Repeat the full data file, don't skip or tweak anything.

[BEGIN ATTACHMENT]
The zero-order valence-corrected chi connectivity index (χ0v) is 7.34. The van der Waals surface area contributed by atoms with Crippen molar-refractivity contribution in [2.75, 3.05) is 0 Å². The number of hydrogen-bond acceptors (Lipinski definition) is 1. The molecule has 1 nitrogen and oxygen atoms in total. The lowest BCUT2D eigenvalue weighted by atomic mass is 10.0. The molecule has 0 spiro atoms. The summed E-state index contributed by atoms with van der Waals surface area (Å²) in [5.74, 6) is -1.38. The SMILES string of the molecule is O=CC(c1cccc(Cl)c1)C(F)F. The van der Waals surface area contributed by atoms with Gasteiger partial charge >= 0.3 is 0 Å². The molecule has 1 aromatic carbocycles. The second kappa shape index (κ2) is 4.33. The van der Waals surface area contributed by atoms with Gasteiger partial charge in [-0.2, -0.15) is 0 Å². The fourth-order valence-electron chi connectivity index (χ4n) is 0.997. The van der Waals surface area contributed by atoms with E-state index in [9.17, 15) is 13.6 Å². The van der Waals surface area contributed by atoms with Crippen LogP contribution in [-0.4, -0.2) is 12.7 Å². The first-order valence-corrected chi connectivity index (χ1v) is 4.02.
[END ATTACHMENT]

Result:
The zero-order valence-corrected chi connectivity index (χ0v) is 7.34. The van der Waals surface area contributed by atoms with Crippen molar-refractivity contribution in [2.75, 3.05) is 0 Å². The number of hydrogen-bond acceptors (Lipinski definition) is 1. The molecule has 1 nitrogen and oxygen atoms in total. The lowest BCUT2D eigenvalue weighted by atomic mass is 10.0. The molecule has 0 spiro atoms. The summed E-state index contributed by atoms with van der Waals surface area (Å²) in [5.74, 6) is -1.38. The SMILES string of the molecule is O=CC(c1cccc(Cl)c1)C(F)F. The van der Waals surface area contributed by atoms with Gasteiger partial charge >= 0.3 is 0 Å². The molecule has 1 aromatic carbocycles. The second kappa shape index (κ2) is 4.33. The van der Waals surface area contributed by atoms with Gasteiger partial charge in [-0.2, -0.15) is 0 Å². The fourth-order valence-electron chi connectivity index (χ4n) is 0.997. The van der Waals surface area contributed by atoms with E-state index in [9.17, 15) is 13.6 Å². The van der Waals surface area contributed by atoms with Crippen LogP contribution in [-0.4, -0.2) is 12.7 Å². The first-order valence-corrected chi connectivity index (χ1v) is 4.02.